The Scholars' Commons is traditionally home to a busy IU Libraries reference desk.  In March all reference services become virtual through phone, chat, zoom, and email. In August, a reservation system allowed the use of distanced workstations throughout the Herman B Wells Library.  

520 hours the Neal Marshall Black Culture Center Library stayed open during the fall 2020 semester.

Throughout pandemic challenges, the Neal-Marshall Black Culture Center Library maintained its vigorous commitment to providing multicultural resources and stayed open 40 hours every week of the fall 2020 semester. The IU community made use of the NMBCCL's commitment to in-person access—14,355 minutes were booked using the newly-implemented seat reservation system, a total equaling 9 days, 23 hours, and 15 minutes. 


Always available

IU Libraries is ready to help by phone, text, chat, click, and recently, (carefully) in-person. After a summer of planning and communication with university leadership, some IU Libraries branches resumed modified in-person services. Stringent cleaning regimens, mask requirements, materials quarantine, and reservation or appointment-only systems were used to provide health protections to the IU community.


 

IU Libraries fall 2020 seat reservations

Data collected across all IU Libraries locations offering reservations, from August 24–November 20, 2020.
 

151 minutes Average booking duration

4,619 Unique users

6.7 million public domain items are freely available in the HathiTrust. 1.72 million additional IU text collection items are available to the IU community through HathiTrust Emergency Temporary Access Service, activated due to the pandemic restricting access to physical collections. Of those 1.72 million items, the IU community made 30,929 digital checkouts.
April 3–December 8: HathiTrust Access and Usage Rates for the IU Community
A graphic showing 743 print articles were scanned and shared electronically from June to October of 2020.
June–October 2020: IU Libraries committed to providing the IU community digital access to collection items that previously could only be accessed in-person.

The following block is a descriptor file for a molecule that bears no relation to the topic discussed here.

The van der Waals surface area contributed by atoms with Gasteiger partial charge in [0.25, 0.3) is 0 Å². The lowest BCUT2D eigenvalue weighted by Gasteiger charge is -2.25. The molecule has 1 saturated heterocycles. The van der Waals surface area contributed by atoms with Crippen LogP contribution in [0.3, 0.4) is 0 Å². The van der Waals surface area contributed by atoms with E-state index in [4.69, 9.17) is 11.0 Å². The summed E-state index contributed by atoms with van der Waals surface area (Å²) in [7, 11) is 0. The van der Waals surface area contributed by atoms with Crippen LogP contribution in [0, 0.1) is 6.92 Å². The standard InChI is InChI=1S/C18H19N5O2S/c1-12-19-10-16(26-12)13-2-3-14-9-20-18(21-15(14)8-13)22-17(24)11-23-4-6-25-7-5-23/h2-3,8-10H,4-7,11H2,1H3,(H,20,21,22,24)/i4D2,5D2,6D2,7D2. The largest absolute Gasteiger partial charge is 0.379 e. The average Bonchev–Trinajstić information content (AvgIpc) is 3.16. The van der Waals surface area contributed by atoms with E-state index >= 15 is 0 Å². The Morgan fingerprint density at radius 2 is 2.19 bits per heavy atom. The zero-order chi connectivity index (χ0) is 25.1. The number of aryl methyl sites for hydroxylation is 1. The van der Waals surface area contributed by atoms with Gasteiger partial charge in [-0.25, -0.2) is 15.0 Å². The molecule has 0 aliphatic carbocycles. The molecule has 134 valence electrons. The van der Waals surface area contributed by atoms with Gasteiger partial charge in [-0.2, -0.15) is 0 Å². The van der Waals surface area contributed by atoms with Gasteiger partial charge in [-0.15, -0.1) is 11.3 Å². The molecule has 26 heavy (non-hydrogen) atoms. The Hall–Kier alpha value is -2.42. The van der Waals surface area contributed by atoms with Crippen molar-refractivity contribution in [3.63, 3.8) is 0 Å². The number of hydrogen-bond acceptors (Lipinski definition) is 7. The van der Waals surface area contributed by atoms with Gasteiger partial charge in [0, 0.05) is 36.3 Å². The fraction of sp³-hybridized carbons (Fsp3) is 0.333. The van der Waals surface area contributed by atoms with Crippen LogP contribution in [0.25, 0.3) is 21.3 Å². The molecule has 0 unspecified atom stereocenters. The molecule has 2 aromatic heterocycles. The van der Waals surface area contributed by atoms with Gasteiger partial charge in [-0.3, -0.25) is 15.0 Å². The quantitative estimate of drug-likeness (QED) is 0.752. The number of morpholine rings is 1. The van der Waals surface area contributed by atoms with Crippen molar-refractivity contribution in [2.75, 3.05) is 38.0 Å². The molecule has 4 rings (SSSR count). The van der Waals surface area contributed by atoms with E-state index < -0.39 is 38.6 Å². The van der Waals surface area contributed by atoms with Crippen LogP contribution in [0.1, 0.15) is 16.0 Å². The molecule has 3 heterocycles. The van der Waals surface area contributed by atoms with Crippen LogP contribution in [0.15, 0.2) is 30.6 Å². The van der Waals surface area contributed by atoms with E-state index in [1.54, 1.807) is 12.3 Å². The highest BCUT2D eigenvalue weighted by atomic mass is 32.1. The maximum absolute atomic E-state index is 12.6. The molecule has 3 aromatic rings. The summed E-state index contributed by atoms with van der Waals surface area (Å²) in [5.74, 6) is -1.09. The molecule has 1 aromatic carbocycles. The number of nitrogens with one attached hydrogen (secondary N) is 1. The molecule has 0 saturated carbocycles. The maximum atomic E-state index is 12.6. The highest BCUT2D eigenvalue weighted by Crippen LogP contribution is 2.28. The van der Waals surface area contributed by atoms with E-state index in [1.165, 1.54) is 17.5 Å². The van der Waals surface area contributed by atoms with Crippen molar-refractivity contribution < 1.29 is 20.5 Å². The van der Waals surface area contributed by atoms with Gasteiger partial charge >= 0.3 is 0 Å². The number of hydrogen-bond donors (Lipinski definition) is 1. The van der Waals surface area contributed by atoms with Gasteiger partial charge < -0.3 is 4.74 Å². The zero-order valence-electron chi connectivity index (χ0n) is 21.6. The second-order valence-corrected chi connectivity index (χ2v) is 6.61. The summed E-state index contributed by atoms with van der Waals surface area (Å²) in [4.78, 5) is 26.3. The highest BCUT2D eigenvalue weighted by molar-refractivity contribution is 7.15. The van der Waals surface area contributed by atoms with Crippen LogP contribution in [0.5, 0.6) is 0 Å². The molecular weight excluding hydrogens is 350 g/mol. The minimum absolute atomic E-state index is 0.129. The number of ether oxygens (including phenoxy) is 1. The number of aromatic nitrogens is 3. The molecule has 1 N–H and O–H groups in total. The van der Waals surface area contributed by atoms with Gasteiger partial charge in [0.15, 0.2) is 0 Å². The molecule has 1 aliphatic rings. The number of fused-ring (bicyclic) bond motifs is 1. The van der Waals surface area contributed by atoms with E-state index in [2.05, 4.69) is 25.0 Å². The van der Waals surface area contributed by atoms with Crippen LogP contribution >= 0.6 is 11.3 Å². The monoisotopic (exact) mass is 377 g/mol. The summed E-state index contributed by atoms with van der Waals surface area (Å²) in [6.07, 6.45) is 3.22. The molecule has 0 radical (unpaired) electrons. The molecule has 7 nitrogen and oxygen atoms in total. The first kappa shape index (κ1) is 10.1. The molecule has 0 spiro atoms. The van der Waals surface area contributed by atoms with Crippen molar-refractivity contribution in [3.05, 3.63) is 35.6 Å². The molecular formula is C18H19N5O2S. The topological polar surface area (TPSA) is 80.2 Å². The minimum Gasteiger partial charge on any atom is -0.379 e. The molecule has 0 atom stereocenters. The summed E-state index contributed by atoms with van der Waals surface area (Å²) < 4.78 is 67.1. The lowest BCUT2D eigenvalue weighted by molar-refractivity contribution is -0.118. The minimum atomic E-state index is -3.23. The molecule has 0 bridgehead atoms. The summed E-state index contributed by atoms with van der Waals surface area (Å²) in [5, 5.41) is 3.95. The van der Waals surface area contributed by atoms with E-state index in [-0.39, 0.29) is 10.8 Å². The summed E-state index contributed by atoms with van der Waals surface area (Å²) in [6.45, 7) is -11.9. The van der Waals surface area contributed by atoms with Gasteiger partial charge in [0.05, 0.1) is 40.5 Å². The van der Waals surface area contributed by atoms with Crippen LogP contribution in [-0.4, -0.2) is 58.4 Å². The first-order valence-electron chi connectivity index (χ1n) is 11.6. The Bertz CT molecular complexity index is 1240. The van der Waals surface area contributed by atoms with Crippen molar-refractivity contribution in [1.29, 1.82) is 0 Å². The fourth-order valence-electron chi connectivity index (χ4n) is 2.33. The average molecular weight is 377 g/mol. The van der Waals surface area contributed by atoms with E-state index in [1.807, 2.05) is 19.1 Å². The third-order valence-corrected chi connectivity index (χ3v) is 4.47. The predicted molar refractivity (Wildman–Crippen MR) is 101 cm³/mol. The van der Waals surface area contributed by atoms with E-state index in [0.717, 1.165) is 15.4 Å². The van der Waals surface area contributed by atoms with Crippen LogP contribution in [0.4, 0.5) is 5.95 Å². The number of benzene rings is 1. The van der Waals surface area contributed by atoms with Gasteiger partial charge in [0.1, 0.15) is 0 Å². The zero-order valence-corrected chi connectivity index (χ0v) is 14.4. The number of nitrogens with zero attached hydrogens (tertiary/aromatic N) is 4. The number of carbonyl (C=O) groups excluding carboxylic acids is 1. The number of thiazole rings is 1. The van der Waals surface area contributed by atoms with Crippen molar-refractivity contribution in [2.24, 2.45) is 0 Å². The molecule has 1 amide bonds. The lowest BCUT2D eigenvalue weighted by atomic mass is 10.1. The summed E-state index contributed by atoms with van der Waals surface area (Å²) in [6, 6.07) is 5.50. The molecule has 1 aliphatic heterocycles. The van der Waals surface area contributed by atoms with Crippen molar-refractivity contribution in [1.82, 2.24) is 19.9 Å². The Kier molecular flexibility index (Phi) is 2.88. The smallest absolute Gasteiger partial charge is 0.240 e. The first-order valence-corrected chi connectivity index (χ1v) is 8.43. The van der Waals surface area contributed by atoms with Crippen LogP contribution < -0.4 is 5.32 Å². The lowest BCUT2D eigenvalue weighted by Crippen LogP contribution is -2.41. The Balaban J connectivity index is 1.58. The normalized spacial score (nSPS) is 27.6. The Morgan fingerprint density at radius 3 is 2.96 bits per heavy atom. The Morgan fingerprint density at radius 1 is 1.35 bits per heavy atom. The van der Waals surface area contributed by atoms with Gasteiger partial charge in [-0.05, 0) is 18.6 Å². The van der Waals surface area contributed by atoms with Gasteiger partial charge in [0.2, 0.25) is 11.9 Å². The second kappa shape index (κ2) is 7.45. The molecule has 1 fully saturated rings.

3,148 paged pickup items were circulated from the Wells and Music Library branches over summer.
June 15-August 14, 2020: 3,148 collection items circulated from the Wells and Music Library branches through the summer's Paged Pickup program.
A graphs showing 2 million 982 thousand 300 minutes booked in the IU Libraries seat reservation system, from August 24 to November 20, 2020.
August 24–November 20, 2020: Total minutes booked in IU Libraries' seat reservation system
A graphic showing 19,775 seat reservations were booked in the IU Libraries seat reserve system, from August 24 through November 20, 2020.
August 24-November 20, 2020: Seats reserved in IU Libraries' seat reservation system

1,000+ Children's books circulated by the Education Library, Fall 2020

1,635 increased number digitally linked recordings by Archives of Traditional Music, Fall 2020

743 print articles scanned and shared electronically, june-october 2020

100+ Music scores scanned for course reserves, Fall 2020

1,200+ number IU Performances added to or enhanced in Media Collections Online

3,148 Items circulated from the Wells and Music library via Paged Pickup, June 15- August 14, 2020

Responding to COVID-19

Step by step photographic process of how to book a seat at the Wells library.
Dean Carolyn Walters (left) and Associate Dean for Planning and Administration Diane Dallis-Comentale stand in front of the Healthy Operations Support Team station on its first day open. They are masked up but smiling.

When considering the optimal environment for indoor studying in library spaces, having trained staff dedicated to maintaining public health measures was a priority.  By establishing the Healthy Operations Support Team, or HOST, IU Libraries was able to implement a seat reservation system requiring individual check-in and ongoing safety monitoring.